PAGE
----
The cafe is owned and operated by Grön Chocolate, an existing licensed edibles manufacturer in Oregon. The cafe sources CBD from evergreen tree bark from southeast Asia — not from cannabis or hemp — so that it can remain unregulated by the Oregon Liquor Control Commission.
Most cannabidiol research has been performed using cannabis-extracted CBD; there have not been any studies on CBD extracted from other plants. Grön says the effect from this type of CBD is different.
“We’re able to actually go out to the public with this product because it’s not from cannabis or hemp. We can do public medicated samples and people can try it for themselves.” — James Sharinghousen, Grön CBD’s Event Coordinator, via KATU
Grön has been manufacturing cannabis chocolates for three years but, due to Oregon regulations, they can’t effectively market their products at fairs or events. Federal regulations also prohibit them from shipping their cannabis-derived products across state lines. They hope the new cafe attracts customers who may have been hesitant to go into a dispensary to try their normal products. Because the CBD products at this cafe are produced without cannabis, Grön will also be able to ship to customers outside of Oregon.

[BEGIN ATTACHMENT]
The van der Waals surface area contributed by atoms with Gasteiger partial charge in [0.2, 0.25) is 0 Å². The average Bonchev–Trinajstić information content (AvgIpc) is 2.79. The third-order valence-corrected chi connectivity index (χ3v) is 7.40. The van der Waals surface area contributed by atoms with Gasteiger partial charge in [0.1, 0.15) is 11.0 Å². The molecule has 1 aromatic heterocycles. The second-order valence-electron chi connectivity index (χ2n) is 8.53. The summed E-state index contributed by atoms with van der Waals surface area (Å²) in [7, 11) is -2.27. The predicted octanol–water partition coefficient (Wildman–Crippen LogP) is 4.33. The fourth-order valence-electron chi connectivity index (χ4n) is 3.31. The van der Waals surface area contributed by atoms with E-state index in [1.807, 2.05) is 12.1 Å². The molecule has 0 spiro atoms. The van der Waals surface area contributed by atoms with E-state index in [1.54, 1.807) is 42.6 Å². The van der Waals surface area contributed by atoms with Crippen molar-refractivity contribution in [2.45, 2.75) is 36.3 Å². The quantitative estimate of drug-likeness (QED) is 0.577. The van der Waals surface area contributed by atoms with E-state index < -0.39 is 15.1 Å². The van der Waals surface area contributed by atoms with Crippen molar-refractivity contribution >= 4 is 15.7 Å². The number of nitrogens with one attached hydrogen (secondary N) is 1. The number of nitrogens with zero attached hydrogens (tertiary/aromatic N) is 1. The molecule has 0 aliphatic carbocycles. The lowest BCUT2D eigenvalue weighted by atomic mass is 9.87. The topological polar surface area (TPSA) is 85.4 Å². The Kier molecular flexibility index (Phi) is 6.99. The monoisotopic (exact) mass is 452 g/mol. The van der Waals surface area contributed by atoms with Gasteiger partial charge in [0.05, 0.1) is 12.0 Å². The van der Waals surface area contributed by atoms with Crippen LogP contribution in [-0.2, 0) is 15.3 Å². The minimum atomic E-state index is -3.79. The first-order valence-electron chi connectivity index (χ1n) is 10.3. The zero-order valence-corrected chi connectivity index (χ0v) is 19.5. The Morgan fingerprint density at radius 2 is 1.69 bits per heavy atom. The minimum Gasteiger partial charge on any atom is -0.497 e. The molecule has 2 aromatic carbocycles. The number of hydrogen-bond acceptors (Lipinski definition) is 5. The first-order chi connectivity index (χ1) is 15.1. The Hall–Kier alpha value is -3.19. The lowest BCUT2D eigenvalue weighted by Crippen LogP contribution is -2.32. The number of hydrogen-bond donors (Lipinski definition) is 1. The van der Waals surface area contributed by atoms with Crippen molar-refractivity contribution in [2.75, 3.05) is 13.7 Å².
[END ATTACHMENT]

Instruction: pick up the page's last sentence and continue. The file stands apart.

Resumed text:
The Oregon Liquor Control Commission says it has no plans to try and regulate the cafe, though Grön’s Operations Manager Jenna Rice knows that may change.
“That’s not to say somebody couldn’t come in tomorrow and tell us something different. We’re definitely aware that could happen.” — Jenna Rice, Grön’s Operations Manager, via KATU
More CBD cafes may be opening soon as the Oregon Liquor Control Commission is set to craft rules regarding industrial hemp in the next few months.
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